Theravada

The "Teaching of the Elders," rooted in the earliest complete teachings of the Buddha
  • Tricycle Community 0 comments

    The Wisdom of Giving Paid Member

    What is dana? Why do we practice it? What is the “right” way to give? What are some benefits of and obstacles to giving? Dana (“giving”) is the most fundamental of all Buddhist practices. It is the first topic in the Buddha’s graduated talks, the first step on the bodhisattva’s path to perfection, and the first of the ten paramitas (perfections) in the Mahayana tradition. It therefore sets the tone for all that follows in the spiritual journey. More »
  • Tricycle Community 35 comments

    Skillful Shelter Paid Member

    The values of human society, for the most part, fly right in the face of a meditative life. Either they make fun of the idea of a true, unchanging happiness, or they avoid the topic entirely, or else they say that you can’t reach an unchanging happiness through your own efforts. This is true even in societies that have traditionally been Buddhist, and it’s especially so in modern society, where the media exert pressure to look for happiness in things that will change. More »
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    Thoughts Like Dreams Paid Member

    The best way to deal with excessive thinking is to just listen to it, to listen to the mind. Listening is much more effective than trying to stop thought or cut it off. When we listen there is a different mode employed in the heart. Instead of trying to cut it off, we receive thought without making anything out of it. More »
  • Meditation Month, Day 13: Get thee to the cushion Paid Member

    I've heard plenty of discussions about how difficult it can be to establish a regular meditation practice. There are whole lists of tips about how to go about this. But the best advice I've ever heard is short and sweet and comes from the Buddha himself: Here are the roots of trees. Here are empty places.Get down and meditate. Don't be lazy.Don't become one who is later remorseful.That is my instruction to you. This comes from Bhikkhunupassaya Sutta, in which the Buddha explains what "directed" and "undirected" meditation are. (If you want to know more about these two forms of meditation, you can read Andrew Olendzki's translation of the sutta here.) More »
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    Unmasking the Self Paid Member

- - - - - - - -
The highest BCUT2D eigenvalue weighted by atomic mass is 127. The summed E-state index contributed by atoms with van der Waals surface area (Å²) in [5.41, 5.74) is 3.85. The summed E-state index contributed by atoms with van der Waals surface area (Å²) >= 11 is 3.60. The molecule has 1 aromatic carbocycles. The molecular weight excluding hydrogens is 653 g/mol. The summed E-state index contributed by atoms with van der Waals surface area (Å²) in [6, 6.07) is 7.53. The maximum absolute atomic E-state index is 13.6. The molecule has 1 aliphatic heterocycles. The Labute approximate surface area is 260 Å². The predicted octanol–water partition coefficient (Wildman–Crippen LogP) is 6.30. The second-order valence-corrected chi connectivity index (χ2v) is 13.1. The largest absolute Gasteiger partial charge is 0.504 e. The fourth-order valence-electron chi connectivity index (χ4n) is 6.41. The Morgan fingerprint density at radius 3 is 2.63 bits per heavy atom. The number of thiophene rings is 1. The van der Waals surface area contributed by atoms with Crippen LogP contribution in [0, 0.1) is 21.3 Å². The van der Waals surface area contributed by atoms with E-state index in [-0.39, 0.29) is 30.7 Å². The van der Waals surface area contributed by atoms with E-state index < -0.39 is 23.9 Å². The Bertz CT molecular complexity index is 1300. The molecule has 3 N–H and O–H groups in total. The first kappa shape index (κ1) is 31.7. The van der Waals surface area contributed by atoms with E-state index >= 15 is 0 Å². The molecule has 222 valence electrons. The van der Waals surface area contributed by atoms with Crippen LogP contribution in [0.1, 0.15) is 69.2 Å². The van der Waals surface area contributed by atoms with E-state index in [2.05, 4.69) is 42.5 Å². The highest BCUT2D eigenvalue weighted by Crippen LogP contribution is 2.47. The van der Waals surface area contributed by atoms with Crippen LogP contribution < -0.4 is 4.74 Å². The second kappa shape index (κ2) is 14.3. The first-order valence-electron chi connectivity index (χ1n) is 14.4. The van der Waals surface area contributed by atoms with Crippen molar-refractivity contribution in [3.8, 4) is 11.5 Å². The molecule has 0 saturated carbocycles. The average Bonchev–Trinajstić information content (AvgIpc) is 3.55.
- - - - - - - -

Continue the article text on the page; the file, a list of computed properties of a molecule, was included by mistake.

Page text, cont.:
Awareness cannot be taught, and when it is present it has no context. All contexts are created by thought and are therefore corruptible by thought. Awareness simply throws light on what is, without any separation whatsoever. Awareness, insight, enlightenment, wholeness—whatever words one may pick to label what cannot be caught in words—is not the effect of a cause. Activity does not destroy it and sitting does not create it. It isn’t a product of anything—no technique, method, environment, tradition, posture, activity, or nonactivity can create it. It is there, uncreated, freely functioning in wisdom and love, when self-centered conditioning is clearly revealed in all its grossness and subtleness and defused in the light of understanding. More »
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    Turning the Corner Paid Member

    It is time for us to evolve. We know well enough that species adapting to a changing environment survive, while those that do not go extinct. We also know our environment is changing and that our own activities are contributing to those changes. We therefore know enough to understand: we must either evolve or perish. For the first time in history, our challenge is not the implacable forces of external nature, but the inner toxins of our own nature. The radical changes in the ecosystem threatening our survival are not being thrust upon us from the outside but stem from the greed, hatred, and delusion lodged deep in our own hearts. We are our own greatest threat and are thus in the unique position of having to adapt both to ourselves and from ourselves. More »